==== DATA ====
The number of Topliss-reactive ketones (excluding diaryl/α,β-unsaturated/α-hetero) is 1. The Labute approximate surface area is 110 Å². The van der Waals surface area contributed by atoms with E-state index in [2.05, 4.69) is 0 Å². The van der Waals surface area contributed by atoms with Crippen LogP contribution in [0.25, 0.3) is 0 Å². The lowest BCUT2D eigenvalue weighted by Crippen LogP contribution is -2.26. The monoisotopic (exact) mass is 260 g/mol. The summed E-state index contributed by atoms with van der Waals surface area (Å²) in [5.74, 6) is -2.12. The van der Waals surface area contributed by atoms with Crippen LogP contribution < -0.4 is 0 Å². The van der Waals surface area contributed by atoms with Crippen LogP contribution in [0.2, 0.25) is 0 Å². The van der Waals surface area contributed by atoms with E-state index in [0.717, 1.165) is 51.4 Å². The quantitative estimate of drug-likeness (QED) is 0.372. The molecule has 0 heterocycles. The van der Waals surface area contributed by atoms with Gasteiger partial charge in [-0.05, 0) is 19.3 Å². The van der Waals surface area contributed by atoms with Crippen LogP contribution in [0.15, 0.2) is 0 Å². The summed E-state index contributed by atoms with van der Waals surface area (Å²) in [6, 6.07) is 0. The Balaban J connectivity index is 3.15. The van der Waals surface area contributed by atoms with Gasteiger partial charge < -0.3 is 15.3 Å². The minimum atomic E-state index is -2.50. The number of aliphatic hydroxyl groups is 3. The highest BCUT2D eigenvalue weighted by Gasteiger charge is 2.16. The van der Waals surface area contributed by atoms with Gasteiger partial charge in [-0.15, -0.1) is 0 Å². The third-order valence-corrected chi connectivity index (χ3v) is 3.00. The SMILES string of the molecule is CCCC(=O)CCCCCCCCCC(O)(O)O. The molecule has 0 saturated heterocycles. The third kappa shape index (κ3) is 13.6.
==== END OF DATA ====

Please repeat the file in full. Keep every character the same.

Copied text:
The number of Topliss-reactive ketones (excluding diaryl/α,β-unsaturated/α-hetero) is 1. The Labute approximate surface area is 110 Å². The van der Waals surface area contributed by atoms with E-state index in [2.05, 4.69) is 0 Å². The van der Waals surface area contributed by atoms with Crippen LogP contribution in [0.25, 0.3) is 0 Å². The lowest BCUT2D eigenvalue weighted by Crippen LogP contribution is -2.26. The monoisotopic (exact) mass is 260 g/mol. The summed E-state index contributed by atoms with van der Waals surface area (Å²) in [5.74, 6) is -2.12. The van der Waals surface area contributed by atoms with Crippen LogP contribution < -0.4 is 0 Å². The van der Waals surface area contributed by atoms with Crippen LogP contribution in [0.2, 0.25) is 0 Å². The van der Waals surface area contributed by atoms with E-state index in [0.717, 1.165) is 51.4 Å². The quantitative estimate of drug-likeness (QED) is 0.372. The molecule has 0 heterocycles. The van der Waals surface area contributed by atoms with Gasteiger partial charge in [-0.05, 0) is 19.3 Å². The van der Waals surface area contributed by atoms with Crippen LogP contribution in [0.15, 0.2) is 0 Å². The summed E-state index contributed by atoms with van der Waals surface area (Å²) in [6, 6.07) is 0. The Balaban J connectivity index is 3.15. The van der Waals surface area contributed by atoms with Gasteiger partial charge < -0.3 is 15.3 Å². The minimum atomic E-state index is -2.50. The number of aliphatic hydroxyl groups is 3. The highest BCUT2D eigenvalue weighted by Gasteiger charge is 2.16. The van der Waals surface area contributed by atoms with Gasteiger partial charge in [-0.15, -0.1) is 0 Å². The third-order valence-corrected chi connectivity index (χ3v) is 3.00. The SMILES string of the molecule is CCCC(=O)CCCCCCCCCC(O)(O)O. The molecule has 0 saturated heterocycles. The third kappa shape index (κ3) is 13.6.